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Health Update: Peanuts, Salmonella, and Backyard Birds

By Hugh Powell
A White-breasted Nuthatch takes advantage of a peanut feeder.
A White-breasted Nuthatch takes advantage of a peanut feeder.

Bird watchers across the country are concerned about the recent outbreak of Salmonella from contaminated peanut products, and we’re getting several calls and e-mails per day asking us what it means for the birds at your backyard suet and peanut feeders.

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Birdchick has already begun an investigation of her own by asking suet manufacturers how safe their products are. But one of the first things she discovered was that the manufacturers themselves aren’t sure – a consequence of how deeply buried in the supply chain the outbreak is. (Update: see more of Birdchick’s findings in her latest post. Update #2, Feb 18, 2009: Birdchick reports on suet recall by Scott’s. Read the recall press release.)

So I consulted the Centers for Disease Control and Food and Drug Administration websites, and talked to a few of the Lab’s Project FeederWatch folks to give you a brief synopsis of the outbreak, offer a few basic tips to go by, and point you toward more information. Here’s what I learned:

Salmonella is a virulent disease that can afflict humans, their pets, and wild birds. Between September 2008 and January 2009, a total of 529 people in 43 states became sick because of contaminated peanut products (plus one person in Canada). So far, 116 have been hospitalized and the disease may have contributed to eight deaths, according to the CDC.

The outbreak stems from a single peanut processing company. It’s the Peanut Corporation of America, located in Blakely, Georgia. Many kinds of peanut products may be contaminated, including whole, chopped, and ground-up peanuts in addition to peanut butter. The Peanut Corporation of America supplies peanuts to many food manufacturers across the country. More than 180 brands of food may be contaminated, including items you buy at the store and dishes you order in a restaurant.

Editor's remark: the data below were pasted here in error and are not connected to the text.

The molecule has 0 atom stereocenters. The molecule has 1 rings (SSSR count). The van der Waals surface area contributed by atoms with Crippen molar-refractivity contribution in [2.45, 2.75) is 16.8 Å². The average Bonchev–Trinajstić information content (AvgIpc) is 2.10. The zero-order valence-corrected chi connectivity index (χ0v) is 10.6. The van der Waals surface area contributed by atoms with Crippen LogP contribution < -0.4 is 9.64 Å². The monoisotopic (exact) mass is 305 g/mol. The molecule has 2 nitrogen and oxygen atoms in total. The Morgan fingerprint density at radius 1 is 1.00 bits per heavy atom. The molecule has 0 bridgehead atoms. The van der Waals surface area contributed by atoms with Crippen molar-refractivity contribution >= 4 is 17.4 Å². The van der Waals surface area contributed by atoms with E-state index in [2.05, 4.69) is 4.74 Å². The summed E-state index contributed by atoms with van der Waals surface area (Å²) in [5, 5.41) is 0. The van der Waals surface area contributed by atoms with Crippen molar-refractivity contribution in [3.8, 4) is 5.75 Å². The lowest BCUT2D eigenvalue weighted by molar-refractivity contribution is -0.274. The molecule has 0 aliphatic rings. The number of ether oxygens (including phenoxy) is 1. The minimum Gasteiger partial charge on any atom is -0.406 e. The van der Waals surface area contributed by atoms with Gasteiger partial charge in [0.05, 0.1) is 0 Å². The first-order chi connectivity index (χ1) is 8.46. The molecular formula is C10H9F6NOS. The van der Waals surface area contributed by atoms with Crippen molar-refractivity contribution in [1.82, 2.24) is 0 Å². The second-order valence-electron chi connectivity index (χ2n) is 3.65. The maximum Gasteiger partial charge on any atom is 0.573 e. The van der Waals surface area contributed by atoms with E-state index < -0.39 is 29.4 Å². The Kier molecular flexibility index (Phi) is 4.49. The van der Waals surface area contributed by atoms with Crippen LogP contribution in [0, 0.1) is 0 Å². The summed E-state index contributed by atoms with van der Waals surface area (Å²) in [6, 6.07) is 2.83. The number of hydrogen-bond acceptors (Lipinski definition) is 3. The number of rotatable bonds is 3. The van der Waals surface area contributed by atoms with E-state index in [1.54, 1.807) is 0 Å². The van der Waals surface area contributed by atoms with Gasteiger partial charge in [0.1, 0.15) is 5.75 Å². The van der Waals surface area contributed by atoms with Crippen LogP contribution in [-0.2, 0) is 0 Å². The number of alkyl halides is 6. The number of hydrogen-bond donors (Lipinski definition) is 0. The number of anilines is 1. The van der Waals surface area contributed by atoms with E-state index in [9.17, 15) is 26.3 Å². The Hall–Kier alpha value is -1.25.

Between 2007 and 2009, the Peanut Corporation of America went ahead with several shipments of peanut products after they had tested positive for salmonella. Many products made between January 1, 2007 and the present have been recalled. Here’s a list of items that have been recalled, searchable by brand name.

Peanut butter from major manufacturers is safe. Major supermarket brands of peanut butter are safe to eat, according to the CDC. That’s because those large brands process their own peanuts, whereas other food manufacturers buy their peanuts or peanut products from a supplier.

It will be difficult to be completely sure whether purchased peanut-containing suet or seed mix is safe. The list of recalled products includes some pet foods. Unfortunately, products intended for feeding wild birds are tracked and regulated separately from human and pet foods. Without knowing in detail where a bird food manufacturer purchased its peanuts or peanut butter, there’s no way to be sure it didn’t come from a tainted source.